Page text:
Moving freight from one location to another is already full of logistical challenges. However, what happens if you need to move heavy construction equipment? In those cases, you need experienced movers to ensure that your load gets to its destination on time and in one piece (or multiple pieces, depending on the situation).
Because heavy hauling requires more logistics and planning than standard shipping, we want to dive deep into this process. Here’s everything you need to know about moving construction equipment with heavy hauling trucking companies.
What is Construction Equipment?
Depending on the size of the job site, construction equipment often consists of multiple vehicles and machinery, such as:
- Dump Trucks
- Boom Lifts
So, that’s where construction equipment hauling comes in. Trucking companies also call this heavy or oversized hauling, but each term refers to the same thing.
Regulations Regarding Construction Equipment Hauling Services
Heavy hauling is defined by specific measurements and dimensions. If a product or machine weighs too much or is larger than a standard shipping container, it’s considered oversized. Let’s break down these measurements:
Currently, there are no federal height guidelines for trucks and cargo. However, states set their own limits, which range from 13.5 feet to 14 feet. So, if your construction equipment has to cross state lines, it’s crucial to know the limits for each location. Otherwise, trucks can get pulled over and fined for violating the law.
Another point to consider is clearance heights for bridges and other overhead obstacles. For example, most bridges are lower than 13 feet, so trucking companies must plan accordingly when shipping oversized and heavy freight.
For semi-trucks, the federal guidelines state that the maximum gross vehicle load can’t exceed 80,000 pounds. When breaking the weight down by axle, those connected to a steering column can’t hold more than 12,000 pounds. Tandem axles that aren’t part of a steering wheel can hold up to 34,000 pounds.
Length and Width Restrictions
The standard highway lane width is 12 feet. Federal guidelines say that normal loads can’t exceed 8.6 feet wide before being oversized. If cargo is wider than 12 feet, it’s likely to be considered a super load and will require extra services and signage, such as secondary vehicles.
As far as length goes, the government says that standard loads can be between 48 and 53 feet.
Because oversized loads can cause potential traffic issues, trucking companies need to obtain several permits before hitting the road. These permits are only designed for a single load, so they can’t be reused repeatedly. Depending on the length of the trip, companies may have to get permits from multiple states, counties, and city governments.
If you are renting heavy machinery Singapore, you need to make sure that the company you are renting from has all the permits and licenses for the same. You do not want to be at the receiving end of fines and suspensions because someone else failed to renew their permit. Some areas within the city are sensitive when it comes to the movement of heavy machinery at certain times of the day.
As a rule, any transit on federal highways doesn’t need a special permit, provided that the trucking company satisfies other requirements like signage and flags. So, if the route goes through a state but doesn’t go off the freeway system, you may not need special permits for that state.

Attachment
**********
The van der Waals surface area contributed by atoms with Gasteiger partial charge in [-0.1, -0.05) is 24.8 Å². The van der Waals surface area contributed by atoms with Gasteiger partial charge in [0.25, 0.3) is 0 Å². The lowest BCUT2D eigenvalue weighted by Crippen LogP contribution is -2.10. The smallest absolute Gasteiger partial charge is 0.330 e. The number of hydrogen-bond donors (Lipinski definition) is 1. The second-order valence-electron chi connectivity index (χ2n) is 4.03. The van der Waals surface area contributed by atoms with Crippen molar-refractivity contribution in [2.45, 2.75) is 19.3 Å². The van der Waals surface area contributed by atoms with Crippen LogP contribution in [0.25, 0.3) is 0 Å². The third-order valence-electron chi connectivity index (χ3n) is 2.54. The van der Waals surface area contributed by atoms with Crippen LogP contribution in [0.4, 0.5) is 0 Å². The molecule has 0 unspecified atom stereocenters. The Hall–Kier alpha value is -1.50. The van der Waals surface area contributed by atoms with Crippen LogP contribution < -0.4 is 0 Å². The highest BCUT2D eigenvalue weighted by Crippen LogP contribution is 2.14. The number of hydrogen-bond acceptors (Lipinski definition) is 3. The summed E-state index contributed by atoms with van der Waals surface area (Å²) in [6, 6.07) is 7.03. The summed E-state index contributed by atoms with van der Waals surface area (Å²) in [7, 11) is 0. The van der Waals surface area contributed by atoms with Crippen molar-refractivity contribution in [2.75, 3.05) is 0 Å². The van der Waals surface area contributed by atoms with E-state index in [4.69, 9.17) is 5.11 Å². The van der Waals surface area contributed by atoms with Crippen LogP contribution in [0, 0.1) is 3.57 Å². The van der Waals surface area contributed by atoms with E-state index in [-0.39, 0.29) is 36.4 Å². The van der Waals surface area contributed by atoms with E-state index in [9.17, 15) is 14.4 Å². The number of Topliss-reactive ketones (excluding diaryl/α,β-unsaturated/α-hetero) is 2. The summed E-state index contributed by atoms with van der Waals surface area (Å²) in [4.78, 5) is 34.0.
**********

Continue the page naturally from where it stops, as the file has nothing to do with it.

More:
The time of year may also affect permitting requirements. For example, since northern states get snow and ice, they often limit travel hours during the day. Holidays may also be off-limits or require extra hauling permits.
In addition to permits, trucking companies may also need to secure various materials to avoid fees and other regulatory headaches. These items may include:
- Pilot Vehicles – Some states require one or more cars to notify other drivers of the oversized load. In some cases, the pilot vehicles may have poles attached to their hood to check for any clearance issues. For example, if a driver hits a bridge or a sign with the rod, they know that the equipment is too tall, and they have to reroute the truck.
- Signage – All oversized shipments must use yellow banners that say “oversize load” on the front and back of the truck. Also, the shipment must have safety flags posted at the corners so that all edges are highly visible to both the drivers and other cars on the road.
- Lights – In some states, heavy haulers must have yellow rotating lights on top of the vehicle. These lights further serve to make everyone on the road aware of the load’s presence and impact.
Factors That Affect Construction Equipment Hauling Costs
While getting construction equipment to the job site is necessary, you have to weigh the costs and benefits. Also, you can prefer Heavy Haulage which is the best construction equipment that simple your work. Here are the most common factors that can inflate your shipping expenses with heavy and oversized loads:
- Dimensions and Weight – The larger the equipment, the more permits you need. You will also have to find a truck that can haul such equipment since a standard semi might not be capable.
- Route – If you can stay on freeways for most of the trip, you can avoid most logistical headaches. However, if your load needs to move through city streets, that can create all kinds of problems. Clearance and permitting issues become more prevalent in cities than in rural areas.
- Fuel and Transport Costs – Not all truck drivers are capable of hauling heavy and oversized construction equipment. Even loading these machines onto the truck is tricky and requires experienced workers. Heavier loads take more fuel to move, so you’ll have to refuel more often.